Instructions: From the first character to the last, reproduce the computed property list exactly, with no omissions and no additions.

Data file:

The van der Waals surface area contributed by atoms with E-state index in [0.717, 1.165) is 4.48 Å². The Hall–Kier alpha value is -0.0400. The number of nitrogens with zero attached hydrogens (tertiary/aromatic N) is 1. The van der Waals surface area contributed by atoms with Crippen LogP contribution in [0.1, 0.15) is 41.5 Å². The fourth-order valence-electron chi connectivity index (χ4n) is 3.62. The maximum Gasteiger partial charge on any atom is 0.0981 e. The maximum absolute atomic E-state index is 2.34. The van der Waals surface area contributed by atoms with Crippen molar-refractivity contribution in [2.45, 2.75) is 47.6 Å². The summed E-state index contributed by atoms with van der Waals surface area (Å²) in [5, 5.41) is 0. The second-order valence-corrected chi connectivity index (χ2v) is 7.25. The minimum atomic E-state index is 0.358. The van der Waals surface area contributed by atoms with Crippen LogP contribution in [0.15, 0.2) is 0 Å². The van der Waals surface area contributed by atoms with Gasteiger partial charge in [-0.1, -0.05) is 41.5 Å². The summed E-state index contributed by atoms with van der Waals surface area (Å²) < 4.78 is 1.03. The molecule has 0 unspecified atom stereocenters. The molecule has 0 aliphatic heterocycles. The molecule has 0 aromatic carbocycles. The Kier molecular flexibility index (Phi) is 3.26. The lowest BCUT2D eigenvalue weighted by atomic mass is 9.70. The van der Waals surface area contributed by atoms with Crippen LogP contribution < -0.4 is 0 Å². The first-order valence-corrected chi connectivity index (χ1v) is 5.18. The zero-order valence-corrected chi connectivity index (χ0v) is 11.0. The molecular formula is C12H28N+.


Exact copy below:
The van der Waals surface area contributed by atoms with E-state index in [0.717, 1.165) is 4.48 Å². The Hall–Kier alpha value is -0.0400. The number of nitrogens with zero attached hydrogens (tertiary/aromatic N) is 1. The van der Waals surface area contributed by atoms with Crippen LogP contribution in [0.1, 0.15) is 41.5 Å². The fourth-order valence-electron chi connectivity index (χ4n) is 3.62. The maximum Gasteiger partial charge on any atom is 0.0981 e. The maximum absolute atomic E-state index is 2.34. The van der Waals surface area contributed by atoms with Crippen molar-refractivity contribution in [2.45, 2.75) is 47.6 Å². The summed E-state index contributed by atoms with van der Waals surface area (Å²) in [5, 5.41) is 0. The second-order valence-corrected chi connectivity index (χ2v) is 7.25. The minimum atomic E-state index is 0.358. The van der Waals surface area contributed by atoms with Crippen LogP contribution in [0.15, 0.2) is 0 Å². The van der Waals surface area contributed by atoms with Gasteiger partial charge in [-0.1, -0.05) is 41.5 Å². The summed E-state index contributed by atoms with van der Waals surface area (Å²) < 4.78 is 1.03. The molecule has 0 unspecified atom stereocenters. The molecule has 0 aliphatic heterocycles. The molecule has 0 aromatic carbocycles. The Kier molecular flexibility index (Phi) is 3.26. The lowest BCUT2D eigenvalue weighted by atomic mass is 9.70. The van der Waals surface area contributed by atoms with Crippen LogP contribution < -0.4 is 0 Å². The first-order valence-corrected chi connectivity index (χ1v) is 5.18. The zero-order valence-corrected chi connectivity index (χ0v) is 11.0. The molecular formula is C12H28N+.